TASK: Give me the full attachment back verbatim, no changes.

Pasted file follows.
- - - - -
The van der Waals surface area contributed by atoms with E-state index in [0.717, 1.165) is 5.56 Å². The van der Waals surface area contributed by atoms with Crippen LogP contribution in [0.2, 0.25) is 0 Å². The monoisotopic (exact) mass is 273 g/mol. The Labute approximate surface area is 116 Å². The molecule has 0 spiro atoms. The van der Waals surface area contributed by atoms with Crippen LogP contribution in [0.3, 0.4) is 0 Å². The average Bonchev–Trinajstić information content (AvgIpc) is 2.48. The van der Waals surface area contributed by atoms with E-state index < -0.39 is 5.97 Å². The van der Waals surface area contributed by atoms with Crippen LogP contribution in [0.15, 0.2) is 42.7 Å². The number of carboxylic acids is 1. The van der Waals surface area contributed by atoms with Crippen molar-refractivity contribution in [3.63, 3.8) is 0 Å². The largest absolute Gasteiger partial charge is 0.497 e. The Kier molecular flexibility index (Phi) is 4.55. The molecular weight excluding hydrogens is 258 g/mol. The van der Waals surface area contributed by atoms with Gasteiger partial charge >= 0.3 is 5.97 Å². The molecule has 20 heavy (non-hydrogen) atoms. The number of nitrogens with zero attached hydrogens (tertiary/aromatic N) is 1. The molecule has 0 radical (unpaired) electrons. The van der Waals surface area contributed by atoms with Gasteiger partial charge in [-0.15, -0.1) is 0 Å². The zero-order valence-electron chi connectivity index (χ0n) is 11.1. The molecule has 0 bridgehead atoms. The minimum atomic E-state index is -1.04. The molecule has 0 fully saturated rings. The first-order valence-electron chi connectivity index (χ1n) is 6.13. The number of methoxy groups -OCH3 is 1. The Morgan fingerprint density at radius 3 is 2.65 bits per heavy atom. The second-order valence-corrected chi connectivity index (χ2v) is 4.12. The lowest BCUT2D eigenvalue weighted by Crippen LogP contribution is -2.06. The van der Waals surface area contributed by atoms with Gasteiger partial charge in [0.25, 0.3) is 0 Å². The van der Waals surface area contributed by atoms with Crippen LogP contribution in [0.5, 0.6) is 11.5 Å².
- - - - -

The van der Waals surface area contributed by atoms with E-state index in [0.717, 1.165) is 5.56 Å². The van der Waals surface area contributed by atoms with Crippen LogP contribution in [0.2, 0.25) is 0 Å². The monoisotopic (exact) mass is 273 g/mol. The Labute approximate surface area is 116 Å². The molecule has 0 spiro atoms. The van der Waals surface area contributed by atoms with Crippen LogP contribution in [0.3, 0.4) is 0 Å². The average Bonchev–Trinajstić information content (AvgIpc) is 2.48. The van der Waals surface area contributed by atoms with E-state index < -0.39 is 5.97 Å². The van der Waals surface area contributed by atoms with Crippen LogP contribution in [0.15, 0.2) is 42.7 Å². The number of carboxylic acids is 1. The van der Waals surface area contributed by atoms with Crippen molar-refractivity contribution in [3.63, 3.8) is 0 Å². The largest absolute Gasteiger partial charge is 0.497 e. The Kier molecular flexibility index (Phi) is 4.55. The molecular weight excluding hydrogens is 258 g/mol. The van der Waals surface area contributed by atoms with Gasteiger partial charge >= 0.3 is 5.97 Å². The molecule has 20 heavy (non-hydrogen) atoms. The number of nitrogens with zero attached hydrogens (tertiary/aromatic N) is 1. The molecule has 0 radical (unpaired) electrons. The van der Waals surface area contributed by atoms with Gasteiger partial charge in [-0.15, -0.1) is 0 Å². The zero-order valence-electron chi connectivity index (χ0n) is 11.1. The molecule has 0 bridgehead atoms. The minimum atomic E-state index is -1.04. The molecule has 0 fully saturated rings. The first-order valence-electron chi connectivity index (χ1n) is 6.13. The number of methoxy groups -OCH3 is 1. The Morgan fingerprint density at radius 3 is 2.65 bits per heavy atom. The second-order valence-corrected chi connectivity index (χ2v) is 4.12. The lowest BCUT2D eigenvalue weighted by Crippen LogP contribution is -2.06. The van der Waals surface area contributed by atoms with Gasteiger partial charge in [0.25, 0.3) is 0 Å². The van der Waals surface area contributed by atoms with Crippen LogP contribution in [0.5, 0.6) is 11.5 Å².